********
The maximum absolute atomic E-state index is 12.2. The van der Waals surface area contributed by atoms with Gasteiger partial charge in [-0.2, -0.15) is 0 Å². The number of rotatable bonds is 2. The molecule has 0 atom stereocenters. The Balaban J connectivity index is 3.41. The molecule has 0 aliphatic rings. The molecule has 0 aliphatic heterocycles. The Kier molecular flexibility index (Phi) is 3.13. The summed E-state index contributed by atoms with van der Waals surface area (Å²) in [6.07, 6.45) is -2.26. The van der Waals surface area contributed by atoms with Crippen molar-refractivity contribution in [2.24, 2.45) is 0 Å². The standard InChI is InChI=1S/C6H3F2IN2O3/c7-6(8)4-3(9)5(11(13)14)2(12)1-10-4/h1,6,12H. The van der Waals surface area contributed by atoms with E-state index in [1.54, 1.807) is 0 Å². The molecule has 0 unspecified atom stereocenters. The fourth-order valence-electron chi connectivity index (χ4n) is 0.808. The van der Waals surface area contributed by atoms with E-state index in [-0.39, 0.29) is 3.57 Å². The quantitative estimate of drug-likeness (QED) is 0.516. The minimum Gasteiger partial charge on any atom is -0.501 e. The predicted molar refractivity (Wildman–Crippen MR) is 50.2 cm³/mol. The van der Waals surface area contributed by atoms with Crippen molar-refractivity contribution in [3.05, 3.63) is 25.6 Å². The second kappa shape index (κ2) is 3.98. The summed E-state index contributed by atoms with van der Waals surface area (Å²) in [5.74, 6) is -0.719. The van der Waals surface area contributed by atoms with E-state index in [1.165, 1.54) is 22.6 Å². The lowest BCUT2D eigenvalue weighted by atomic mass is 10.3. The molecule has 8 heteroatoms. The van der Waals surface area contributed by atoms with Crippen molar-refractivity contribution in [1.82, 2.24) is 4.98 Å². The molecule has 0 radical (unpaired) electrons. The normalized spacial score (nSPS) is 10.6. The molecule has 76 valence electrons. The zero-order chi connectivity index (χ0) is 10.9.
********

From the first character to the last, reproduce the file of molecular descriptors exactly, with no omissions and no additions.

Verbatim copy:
The maximum absolute atomic E-state index is 12.2. The van der Waals surface area contributed by atoms with Gasteiger partial charge in [-0.2, -0.15) is 0 Å². The number of rotatable bonds is 2. The molecule has 0 atom stereocenters. The Balaban J connectivity index is 3.41. The molecule has 0 aliphatic rings. The molecule has 0 aliphatic heterocycles. The Kier molecular flexibility index (Phi) is 3.13. The summed E-state index contributed by atoms with van der Waals surface area (Å²) in [6.07, 6.45) is -2.26. The van der Waals surface area contributed by atoms with Crippen molar-refractivity contribution in [2.24, 2.45) is 0 Å². The standard InChI is InChI=1S/C6H3F2IN2O3/c7-6(8)4-3(9)5(11(13)14)2(12)1-10-4/h1,6,12H. The van der Waals surface area contributed by atoms with E-state index in [1.54, 1.807) is 0 Å². The molecule has 0 unspecified atom stereocenters. The fourth-order valence-electron chi connectivity index (χ4n) is 0.808. The van der Waals surface area contributed by atoms with E-state index in [-0.39, 0.29) is 3.57 Å². The quantitative estimate of drug-likeness (QED) is 0.516. The minimum Gasteiger partial charge on any atom is -0.501 e. The predicted molar refractivity (Wildman–Crippen MR) is 50.2 cm³/mol. The van der Waals surface area contributed by atoms with Crippen molar-refractivity contribution in [3.05, 3.63) is 25.6 Å². The second kappa shape index (κ2) is 3.98. The summed E-state index contributed by atoms with van der Waals surface area (Å²) in [5.74, 6) is -0.719. The van der Waals surface area contributed by atoms with E-state index in [1.165, 1.54) is 22.6 Å². The lowest BCUT2D eigenvalue weighted by atomic mass is 10.3. The molecule has 8 heteroatoms. The van der Waals surface area contributed by atoms with Crippen molar-refractivity contribution in [1.82, 2.24) is 4.98 Å². The molecule has 0 radical (unpaired) electrons. The normalized spacial score (nSPS) is 10.6. The molecule has 76 valence electrons. The zero-order chi connectivity index (χ0) is 10.9.